Mythic Forests: Where Heaven Meets Earth And Heroes Triumph
Here at Firelight Fables, we sell fantasy candles. So why talk about magical, fantasy forests?
1. We have an awesome Dark Forest inspired candle.
2. Mysterious forests seem to be in every fantasy book, movie, and game we consume… and we are not only curious, but believe we will better enjoy them if we understand why!
We clarified that a forest is not just any wooded area, but a thick- canopy, high- density wooded area, full of life. The forests have always been a place that is dark, wild, old and untouched by humanity… even way back in ancient times… as reflected in the mythology…
Mythical Forests = A Whole Other World
The ancient myths involving forests are rooted in prehistory. Cavemen would have indeed hunted in the forests… but that does not mean they understood the forest. They would have compared a forest in the same way they saw the ocean: a vast, unknown expanse teeming with life and completely impassible (even the Norse gods struggled to cross with Myrkviðr!).
And given its immensity and depth, just like sailors in the modern era, they could not help but wonder what massive monsters lurked in the gloom…
Centuries later, tribes and clans included the forests within their cosmology.
With its roots in the underworld and its branches in the heavens, the tall, old trees were threads that wove the cosmos together. In other words, the forest expanded from being an incomprehensible and impassable realm full of monsters… to a realm that was not totally of this earth… an otherworldly place full of otherworldly beings
This is seen in Greek myths. The young man Actaeon was wandering the forest and just his luck: so was the Diana: the Goddess of the hunt and moon! His punishment for gazing upon her naked body? Why, being turned into a deer and torn apart by her hunting dogs, of course! Acetaeon forgot something important: the old forests were the place of the gods… and humans ventured in at their own peril.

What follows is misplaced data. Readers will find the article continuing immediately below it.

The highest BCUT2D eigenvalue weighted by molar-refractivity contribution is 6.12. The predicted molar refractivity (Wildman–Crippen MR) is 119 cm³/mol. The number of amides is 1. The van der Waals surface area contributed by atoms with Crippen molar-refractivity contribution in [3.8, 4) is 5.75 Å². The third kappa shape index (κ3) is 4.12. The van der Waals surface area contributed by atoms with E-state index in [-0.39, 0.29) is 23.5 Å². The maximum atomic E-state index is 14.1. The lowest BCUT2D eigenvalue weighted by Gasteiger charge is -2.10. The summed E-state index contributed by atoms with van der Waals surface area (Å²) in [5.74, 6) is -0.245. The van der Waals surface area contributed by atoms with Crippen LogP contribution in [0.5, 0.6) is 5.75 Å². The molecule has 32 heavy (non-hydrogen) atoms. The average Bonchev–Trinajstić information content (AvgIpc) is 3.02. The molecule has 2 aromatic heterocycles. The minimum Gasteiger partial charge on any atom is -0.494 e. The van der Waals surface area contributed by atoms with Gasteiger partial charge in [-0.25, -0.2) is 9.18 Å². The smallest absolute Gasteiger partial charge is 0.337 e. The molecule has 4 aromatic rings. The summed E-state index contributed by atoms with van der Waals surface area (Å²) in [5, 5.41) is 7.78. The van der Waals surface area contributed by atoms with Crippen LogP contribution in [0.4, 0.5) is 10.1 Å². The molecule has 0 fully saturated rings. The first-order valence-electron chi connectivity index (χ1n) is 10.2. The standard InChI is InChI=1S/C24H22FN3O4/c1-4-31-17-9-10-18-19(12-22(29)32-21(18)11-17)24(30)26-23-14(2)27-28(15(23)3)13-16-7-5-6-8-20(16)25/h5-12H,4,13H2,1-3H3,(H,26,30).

Thus, to enter these forests was to leave the standard, material plane, and enter a supernatural world… an inherently transformative experience.
Sir Gawain and The Green Night
Many of the Arthurian legends (ex. Sir Gawain and The Green Knight) involve a hero venturing into a forest that is so different from the human realms. While there, they are tested, tricked, and tried by all sorts of strange creatures, placing them in a “liminal” state (transition). The idea is that it is such a treacherous realm that many perish, but should you survive and return to civilization from the forest, you will have transformed into a new, better person.
Put together: the forest was the setting for some of the greatest mythological adventures.
The earliest known myth, the Epic of Gilgamesh, combines both of these ideas perfectly. Gilgamesh and Enkidu enter the Cedar Forest. Not “a cedar forest” but THE Cedar Forest… the god’s cedar forest… where they dwelt.
The Cedar Forest in the Epic of Gilgamesh
Just prior to entering, Gilgmaesh experiences vivid dreams and in prayer receives divine protection and guidance. Within the forest they come across trees of heavenly beauty, chop them down, and then battle the demon monster that guards the forest. In order to get out alive both heroes must overcome substantial fears and slay the beast of the forest. They leave changed men and legends among humanity.
In summary: in mythology, dark forests were an intersection of heaven and earth… a supernatural place where humans would be transformed
Next week we move beyond ancient myth to discuss medieval folklore!